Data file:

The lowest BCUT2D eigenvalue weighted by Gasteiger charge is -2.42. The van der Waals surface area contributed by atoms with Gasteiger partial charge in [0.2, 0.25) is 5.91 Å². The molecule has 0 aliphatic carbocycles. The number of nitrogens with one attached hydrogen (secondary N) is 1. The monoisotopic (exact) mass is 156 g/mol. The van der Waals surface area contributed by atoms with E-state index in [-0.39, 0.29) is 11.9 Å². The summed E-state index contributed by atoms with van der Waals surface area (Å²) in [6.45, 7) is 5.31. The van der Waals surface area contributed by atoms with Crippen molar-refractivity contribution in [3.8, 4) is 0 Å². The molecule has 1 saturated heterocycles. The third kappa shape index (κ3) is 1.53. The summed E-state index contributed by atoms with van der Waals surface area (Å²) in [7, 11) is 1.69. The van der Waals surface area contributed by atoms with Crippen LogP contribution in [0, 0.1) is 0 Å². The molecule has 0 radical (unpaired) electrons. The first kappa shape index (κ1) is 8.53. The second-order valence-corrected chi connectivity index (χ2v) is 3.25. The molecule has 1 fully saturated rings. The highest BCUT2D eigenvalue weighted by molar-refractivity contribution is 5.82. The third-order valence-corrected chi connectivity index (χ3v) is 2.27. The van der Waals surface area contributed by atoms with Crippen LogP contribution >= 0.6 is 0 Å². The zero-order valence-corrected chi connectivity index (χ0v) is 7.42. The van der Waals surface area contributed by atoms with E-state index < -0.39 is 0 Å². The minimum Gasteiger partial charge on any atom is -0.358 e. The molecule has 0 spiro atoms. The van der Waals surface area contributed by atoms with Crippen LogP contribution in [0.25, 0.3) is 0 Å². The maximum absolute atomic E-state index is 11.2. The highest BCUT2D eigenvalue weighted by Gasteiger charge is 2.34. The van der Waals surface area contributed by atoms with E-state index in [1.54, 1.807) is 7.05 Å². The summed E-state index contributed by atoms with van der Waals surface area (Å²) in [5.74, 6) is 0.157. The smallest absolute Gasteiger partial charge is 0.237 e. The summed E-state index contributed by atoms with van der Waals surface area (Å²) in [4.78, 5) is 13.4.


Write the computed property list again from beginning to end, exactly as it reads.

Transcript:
The lowest BCUT2D eigenvalue weighted by Gasteiger charge is -2.42. The van der Waals surface area contributed by atoms with Gasteiger partial charge in [0.2, 0.25) is 5.91 Å². The molecule has 0 aliphatic carbocycles. The number of nitrogens with one attached hydrogen (secondary N) is 1. The monoisotopic (exact) mass is 156 g/mol. The van der Waals surface area contributed by atoms with E-state index in [-0.39, 0.29) is 11.9 Å². The summed E-state index contributed by atoms with van der Waals surface area (Å²) in [6.45, 7) is 5.31. The van der Waals surface area contributed by atoms with Crippen molar-refractivity contribution in [3.8, 4) is 0 Å². The molecule has 1 saturated heterocycles. The third kappa shape index (κ3) is 1.53. The summed E-state index contributed by atoms with van der Waals surface area (Å²) in [7, 11) is 1.69. The van der Waals surface area contributed by atoms with Crippen LogP contribution in [0, 0.1) is 0 Å². The molecule has 0 radical (unpaired) electrons. The first kappa shape index (κ1) is 8.53. The second-order valence-corrected chi connectivity index (χ2v) is 3.25. The molecule has 1 fully saturated rings. The highest BCUT2D eigenvalue weighted by molar-refractivity contribution is 5.82. The third-order valence-corrected chi connectivity index (χ3v) is 2.27. The van der Waals surface area contributed by atoms with Crippen LogP contribution >= 0.6 is 0 Å². The zero-order valence-corrected chi connectivity index (χ0v) is 7.42. The van der Waals surface area contributed by atoms with E-state index < -0.39 is 0 Å². The minimum Gasteiger partial charge on any atom is -0.358 e. The molecule has 0 spiro atoms. The van der Waals surface area contributed by atoms with Crippen LogP contribution in [0.25, 0.3) is 0 Å². The maximum absolute atomic E-state index is 11.2. The highest BCUT2D eigenvalue weighted by Gasteiger charge is 2.34. The van der Waals surface area contributed by atoms with E-state index in [1.54, 1.807) is 7.05 Å². The summed E-state index contributed by atoms with van der Waals surface area (Å²) in [5.74, 6) is 0.157. The smallest absolute Gasteiger partial charge is 0.237 e. The summed E-state index contributed by atoms with van der Waals surface area (Å²) in [4.78, 5) is 13.4.